In Wisconsin, the company reportedly has had 85 spills in a decade, five of which involved more than 200,000 gallons, according to a 2016 Wisconsin Department of Natural Resources report.
Figures from the National Wildlife Federation cited by Steiner Saturday stated that between 1999 and 2010, Enbridge has had more than 800 spills, and on Jan. 30, a pipeline co-owned by Enbridge in Blue Ridge, Texas, leaked 600,000 gallons.
One of the speakers Saturday was Lorenzo Backhaus, a UW-Whitewater student who is a member of WiYN and the Sierra Club, and also serves as the co-president of UW-Whitewater-based organization Students Allied for a Greener Earth (SAGE).
“This pipeline, and Enbridge behind it, are going through native lands,” he told the Daily Union. “They are putting people’s lives at risk for profit, and they are putting them in our backyards in the heart of the state.
“They are risking our water and our air, especially with the tar sands that they are pumping through, which is the most vicious to the environment,” he continued. “This is the worst form of energy for the planet. We are standing here in solidarity with the native communities, people of color communities that are targeted by environmental racism, and we’re standing as a community to show that we are all one.”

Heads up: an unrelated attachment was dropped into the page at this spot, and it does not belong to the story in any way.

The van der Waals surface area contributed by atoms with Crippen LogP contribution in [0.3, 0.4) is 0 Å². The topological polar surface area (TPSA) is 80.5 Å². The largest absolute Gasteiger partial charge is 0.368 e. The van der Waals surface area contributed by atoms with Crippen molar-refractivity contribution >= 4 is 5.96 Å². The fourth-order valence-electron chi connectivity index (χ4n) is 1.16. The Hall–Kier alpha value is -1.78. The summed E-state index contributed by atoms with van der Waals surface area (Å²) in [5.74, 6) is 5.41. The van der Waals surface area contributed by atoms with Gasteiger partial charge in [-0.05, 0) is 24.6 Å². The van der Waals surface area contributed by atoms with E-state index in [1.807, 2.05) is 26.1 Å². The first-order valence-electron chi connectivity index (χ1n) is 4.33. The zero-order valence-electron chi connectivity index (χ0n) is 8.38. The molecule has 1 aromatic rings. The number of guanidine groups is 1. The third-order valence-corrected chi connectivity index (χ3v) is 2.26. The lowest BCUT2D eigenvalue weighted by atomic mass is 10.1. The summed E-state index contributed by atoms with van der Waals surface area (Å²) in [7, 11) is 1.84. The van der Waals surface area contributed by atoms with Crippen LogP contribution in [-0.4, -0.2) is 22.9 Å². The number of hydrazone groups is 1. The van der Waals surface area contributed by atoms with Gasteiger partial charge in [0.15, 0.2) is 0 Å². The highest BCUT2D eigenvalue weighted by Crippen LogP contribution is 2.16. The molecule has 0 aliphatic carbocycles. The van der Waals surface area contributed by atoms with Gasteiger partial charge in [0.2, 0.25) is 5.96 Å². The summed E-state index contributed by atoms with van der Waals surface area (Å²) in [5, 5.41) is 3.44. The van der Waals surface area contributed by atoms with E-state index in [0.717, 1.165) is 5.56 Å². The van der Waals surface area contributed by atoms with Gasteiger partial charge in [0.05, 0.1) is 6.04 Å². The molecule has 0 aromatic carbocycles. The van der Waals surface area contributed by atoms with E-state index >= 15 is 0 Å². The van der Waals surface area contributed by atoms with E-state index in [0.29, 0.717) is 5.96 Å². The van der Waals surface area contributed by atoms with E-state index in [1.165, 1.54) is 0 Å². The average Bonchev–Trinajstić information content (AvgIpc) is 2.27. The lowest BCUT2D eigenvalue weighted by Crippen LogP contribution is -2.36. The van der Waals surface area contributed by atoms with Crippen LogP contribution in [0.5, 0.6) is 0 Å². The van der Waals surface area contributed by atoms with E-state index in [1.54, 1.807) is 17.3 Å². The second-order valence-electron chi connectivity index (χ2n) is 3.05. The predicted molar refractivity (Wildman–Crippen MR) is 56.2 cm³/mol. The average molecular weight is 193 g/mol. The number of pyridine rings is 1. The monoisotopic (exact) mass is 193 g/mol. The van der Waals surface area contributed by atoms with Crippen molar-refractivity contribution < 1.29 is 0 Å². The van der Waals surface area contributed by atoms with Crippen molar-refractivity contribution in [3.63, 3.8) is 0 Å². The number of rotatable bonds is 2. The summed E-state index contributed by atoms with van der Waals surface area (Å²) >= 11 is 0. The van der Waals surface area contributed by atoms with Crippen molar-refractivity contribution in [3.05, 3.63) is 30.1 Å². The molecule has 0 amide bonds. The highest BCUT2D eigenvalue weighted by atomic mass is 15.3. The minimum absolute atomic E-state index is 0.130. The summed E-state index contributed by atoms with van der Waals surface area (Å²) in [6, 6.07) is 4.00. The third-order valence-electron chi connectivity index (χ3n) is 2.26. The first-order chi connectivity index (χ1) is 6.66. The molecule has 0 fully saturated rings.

Backhaus said he believed the message being sent Saturday would be heard.
“It is going to keep happening until change happens,” he said. “If they want us to stop, then they’ll have to stop what they are doing.”
Speaking at the rally were college students, local residents, and activists who traveled from Milwaukee, Madison, and even St. Paul, Minn. Also taking the podium were Native Americans who participated in the Dakota Access Pipeline protests.